8. Indeed, the Allahabad view was also not approved by the Madras High Court as would appear from Nagarambilli Tonkya v. Matta Jagannatha AIR 1926 Mad 1009 where it was held that no such wide interpretation could be given to the word 'day' appearing in Section 247 so as to mean any time before the closing hours of the Court. The Bombay High Court took a slightly different view in respect of the application of Section 247 as would appear in, In re Jamnabai Meghji AIR 1984 Bom 180. With great respect, I agree with the view taken by this Court in : AIR1963Ori90 .
9. In the ultimate analysis, therefore, the position in law seems to be this. In disposing of the application under Section 247 the court should use his discretion on the facts and circumstance of each case. An order passed under Section 247 in the early hours of the day at 11 or 11.30 a.m. has been rightly held to be hasty disposal at such early hours when the day's work begins and as such it amounts to misuse of the discretion vested in the Magistrate. The court must wait for reasonable time for the appearance of the complainant before passing such an order. Each case has to be examined in its own context to determine the proper exercise of the discretion vested in the court.
10. In the present case, the case was called in the early hours of the day at 11.30 a.m. It was not due to any laches on his part that the complainant could not appear when the case was called, but it was due to the stamp vendor having been late that the complainant could not attend the court at the time the case was called as stated in the petition for restoration filed on the same date. In fact, one prosecution witness had already been examined and the case was fixed for further evidence on the said date. In such case, the High Court has power to set aside the order of acquittal when such order is not passed on merits or that the circumstances of the case indicate that the magistrate his improperly exercised his jurisdiction vested in him to dispose of the case. The order of dismissal of the com. plaint and acquittal of the accused by the learned magistrate cannot therefore be sustained.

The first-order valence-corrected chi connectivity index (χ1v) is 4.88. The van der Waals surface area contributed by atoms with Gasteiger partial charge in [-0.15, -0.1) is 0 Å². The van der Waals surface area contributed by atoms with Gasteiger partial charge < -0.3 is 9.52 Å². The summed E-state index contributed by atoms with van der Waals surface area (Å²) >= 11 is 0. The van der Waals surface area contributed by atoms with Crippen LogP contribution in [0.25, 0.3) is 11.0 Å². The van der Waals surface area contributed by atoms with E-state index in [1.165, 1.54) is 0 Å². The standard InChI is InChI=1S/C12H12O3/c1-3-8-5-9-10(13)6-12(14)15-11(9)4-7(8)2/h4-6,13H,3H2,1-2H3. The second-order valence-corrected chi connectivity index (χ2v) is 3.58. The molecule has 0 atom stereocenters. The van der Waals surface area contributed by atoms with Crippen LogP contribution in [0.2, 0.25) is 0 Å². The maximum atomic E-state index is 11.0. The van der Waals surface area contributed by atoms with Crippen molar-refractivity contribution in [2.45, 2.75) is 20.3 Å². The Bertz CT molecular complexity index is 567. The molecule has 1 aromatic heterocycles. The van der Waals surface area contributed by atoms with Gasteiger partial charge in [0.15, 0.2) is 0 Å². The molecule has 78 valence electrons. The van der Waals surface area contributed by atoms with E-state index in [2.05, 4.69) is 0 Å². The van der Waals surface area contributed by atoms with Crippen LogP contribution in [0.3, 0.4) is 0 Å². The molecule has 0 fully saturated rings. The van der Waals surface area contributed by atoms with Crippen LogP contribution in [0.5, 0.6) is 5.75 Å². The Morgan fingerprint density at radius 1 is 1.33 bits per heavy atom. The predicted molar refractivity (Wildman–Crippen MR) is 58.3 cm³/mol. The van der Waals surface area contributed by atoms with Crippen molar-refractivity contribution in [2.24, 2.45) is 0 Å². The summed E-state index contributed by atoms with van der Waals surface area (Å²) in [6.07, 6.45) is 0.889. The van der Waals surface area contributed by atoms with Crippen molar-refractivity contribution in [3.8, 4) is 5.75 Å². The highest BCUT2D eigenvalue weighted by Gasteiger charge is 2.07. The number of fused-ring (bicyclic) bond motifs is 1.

11. In the result, the criminal appeal is allowed, and the order of dismissal of the complaint and acquittal of the accused is set aside with a direction that Case No. 595 C.1/64 in the court of the sub-divisional Magistrate Sadar, Cuttack may be taken on the file and further proceeding conducted with a view to dispose of the case according to law. The learned magistrate is directed to dispose of the case as expeditiously as possible.